- Related Research Areas
- Carbon Cycle & Ecosystems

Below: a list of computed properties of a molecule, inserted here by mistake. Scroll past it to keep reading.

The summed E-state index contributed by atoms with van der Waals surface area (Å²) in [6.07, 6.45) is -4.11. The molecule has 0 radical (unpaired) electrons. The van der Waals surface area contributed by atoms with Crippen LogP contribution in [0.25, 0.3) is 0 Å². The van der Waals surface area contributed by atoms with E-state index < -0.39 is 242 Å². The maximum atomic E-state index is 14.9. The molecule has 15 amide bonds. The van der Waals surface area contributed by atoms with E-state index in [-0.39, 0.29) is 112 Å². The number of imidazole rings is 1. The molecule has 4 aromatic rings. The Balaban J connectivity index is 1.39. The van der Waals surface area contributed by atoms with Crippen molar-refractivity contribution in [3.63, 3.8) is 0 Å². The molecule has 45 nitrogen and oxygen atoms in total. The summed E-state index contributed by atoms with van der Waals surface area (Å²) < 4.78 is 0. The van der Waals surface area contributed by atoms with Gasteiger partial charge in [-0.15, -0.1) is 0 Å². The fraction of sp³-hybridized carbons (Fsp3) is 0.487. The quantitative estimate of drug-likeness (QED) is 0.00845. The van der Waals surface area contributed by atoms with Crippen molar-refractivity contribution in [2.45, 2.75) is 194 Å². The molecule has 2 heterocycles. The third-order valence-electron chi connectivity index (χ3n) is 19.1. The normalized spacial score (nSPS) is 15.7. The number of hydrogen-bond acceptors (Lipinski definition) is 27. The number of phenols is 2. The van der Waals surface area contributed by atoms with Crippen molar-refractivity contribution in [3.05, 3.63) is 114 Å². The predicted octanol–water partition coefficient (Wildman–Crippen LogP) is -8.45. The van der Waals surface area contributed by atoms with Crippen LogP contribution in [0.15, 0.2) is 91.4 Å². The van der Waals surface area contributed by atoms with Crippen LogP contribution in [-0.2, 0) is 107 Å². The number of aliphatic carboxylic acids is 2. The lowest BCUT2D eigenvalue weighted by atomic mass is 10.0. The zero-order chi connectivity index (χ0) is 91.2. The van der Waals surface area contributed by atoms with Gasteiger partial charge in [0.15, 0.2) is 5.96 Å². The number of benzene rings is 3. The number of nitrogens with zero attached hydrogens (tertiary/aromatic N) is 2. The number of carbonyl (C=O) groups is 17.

We propose to partner with the EPA Gulf of Mexico Program Office and the Gulf of Mexico Modeling and Monitoring project at the EPA Office of Research and Development to examine the potential benefits of using NASA satellite remote sensing data products within the EPA’s Gulf of Mexico Modeling Framework. The purpose of the EPA Gulf of Mexico Modeling and Monitoring project is to provide the scientific basis to guide a reduction in the frequency, duration, size, and degree of oxygen depletion in the northern Gulf of Mexico as outlined in the recently released Hypoxia Action Plan. The Gulf of Mexico Modeling Framework is a suite of coupled models linking the deposition and transport of sediment and nutrients to subsequent bio-geo chemical processes and the resulting effect on concentrations of dissolved oxygen in the coastal of waters of Louisiana and Texas. The hypoxic zone in this area of the Gulf of Mexico has been observed to be as large as 22,000 sq. km, an area the size of Massachusetts. The direct effects of hypoxia include fish kills, depletion of fisheries, and loss of habitat for less mobile animals such as crabs and mussels. Specifically, we propose to examine the use of NASA precipitation products, atmospheric constituent measurements, and Ocean Color data products separately and in combination to determine if these can be used to improve modeling of the Gulf of Mexico hypoxic zone. We expect that the use of NASA precipitation products will contribute to an improved estimation of the wet deposition of nutrients within the model framework, especially for Nitrogen compounds. We also plan to evaluate the use of data on atmospheric NO2 concentrations and aerosol levels for improving estimates of both wet and dry deposition. Additionally, we will use NASA satellite-based Chlorophyl measurements to validate the calculation of photosynthetically active biomass within the modeling framework.
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